It helps to come to Islands & Cultures—a collection of essays focusing largely if not exclusively, as goes the subtitle, on “sustainability”—with at least some background on Polynesia, not because such background is necessary to follow the arguments in the various papers, but because otherwise one will be spending a great deal of time on the Internet chasing down one interesting reference after another.
Many of us have likely seen photos of the Aral Sea, and the rusted Soviet-era ships, sitting in the desert with no water in sight. The Aral Sea is now just 10% of its former volume, shrinking down from what was once the fourth-largest body of inland water in the world, after what writer Jeff Fernside calls “one of the worst human-caused environmental catastrophes”.
What does it mean to be a meritocracy? Ask an ordinary person, and they would likely say it means promoting the best and brightest in today’s society based on merit. But that simple explanation belies many thorny questions. What is merit? How do we measure talent? How does equality come into play? And how do we ensure that meritocracies don’t degenerate into the same old privileged systems they strive to replace?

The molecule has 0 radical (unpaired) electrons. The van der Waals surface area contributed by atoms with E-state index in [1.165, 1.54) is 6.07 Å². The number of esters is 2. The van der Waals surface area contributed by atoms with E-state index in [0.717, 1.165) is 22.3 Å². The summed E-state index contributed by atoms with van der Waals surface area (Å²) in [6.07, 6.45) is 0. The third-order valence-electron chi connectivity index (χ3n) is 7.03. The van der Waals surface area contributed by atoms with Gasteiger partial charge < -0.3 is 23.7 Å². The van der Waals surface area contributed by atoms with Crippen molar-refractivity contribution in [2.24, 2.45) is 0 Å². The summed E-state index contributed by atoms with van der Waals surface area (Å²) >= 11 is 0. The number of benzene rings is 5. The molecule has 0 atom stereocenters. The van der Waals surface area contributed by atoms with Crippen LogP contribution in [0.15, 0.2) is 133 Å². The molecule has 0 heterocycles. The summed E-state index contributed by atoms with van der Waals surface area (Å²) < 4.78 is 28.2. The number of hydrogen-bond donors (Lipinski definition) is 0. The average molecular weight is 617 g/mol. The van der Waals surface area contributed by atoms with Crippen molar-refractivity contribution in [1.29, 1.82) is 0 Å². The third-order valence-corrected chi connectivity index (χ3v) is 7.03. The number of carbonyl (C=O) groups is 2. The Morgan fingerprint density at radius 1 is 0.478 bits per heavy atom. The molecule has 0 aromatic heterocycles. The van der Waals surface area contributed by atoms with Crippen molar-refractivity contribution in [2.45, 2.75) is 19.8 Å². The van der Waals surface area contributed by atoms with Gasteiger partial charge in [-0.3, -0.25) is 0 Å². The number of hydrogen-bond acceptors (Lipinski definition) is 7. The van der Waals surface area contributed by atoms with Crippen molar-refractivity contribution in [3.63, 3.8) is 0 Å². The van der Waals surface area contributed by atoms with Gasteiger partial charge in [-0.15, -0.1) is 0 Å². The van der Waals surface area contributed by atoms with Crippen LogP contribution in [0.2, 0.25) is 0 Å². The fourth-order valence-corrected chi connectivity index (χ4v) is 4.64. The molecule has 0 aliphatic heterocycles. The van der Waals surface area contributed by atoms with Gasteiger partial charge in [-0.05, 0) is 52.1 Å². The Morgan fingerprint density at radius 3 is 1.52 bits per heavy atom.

There is more to festivals of India than commemoration of events rooted in Indian mythology—Diwali is a big one with Rama defeating the Ravana. Christmas celebrations in India are a testimony to the eclectic mix that the country is. In Indian Christmas: Essays, Memoirs, Hymns, editors Jerry Pinto and Madhulika Liddle have put together a sweet collection of reminiscences, poetry, photographs, and paintings to provide a glimpse of the Christmas spirit as it inhabits different neighborhoods in India.
The world would likely be a better place if there were more people like Jeff Fearnside in it. Ships in the Desert is a collection of essays based on and informed by four years that Fearnside spent in, mostly Kazakhstan early in the century, first as a teacher for the Peace Corps and later managing a fellowship programme. He comes across as concerned, thoughtful and, above all, tolerant.
Nobel laureate Gao Xingjian presents his primary concerns of the past decade or so. He indicts the lingering impact of ideology on contemporary literature and art, and for this reason calls for “a new Renaissance”, a result of which would be “boundary-crossing creations” such as the three cine-poems that he produced and describes in detail in this book.
The pursuit of meritocracy has proven a sort of holy grail for many policymakers and social-planners, perhaps nowhere more so than in Asia, where it can be explicitly invoked as the way to catch up with and even leapfrog the West. The cleverly-entitled Making Meritocracy is a collection of scholarly essays investigating the past and present of meritocracy in, primarily, China and India.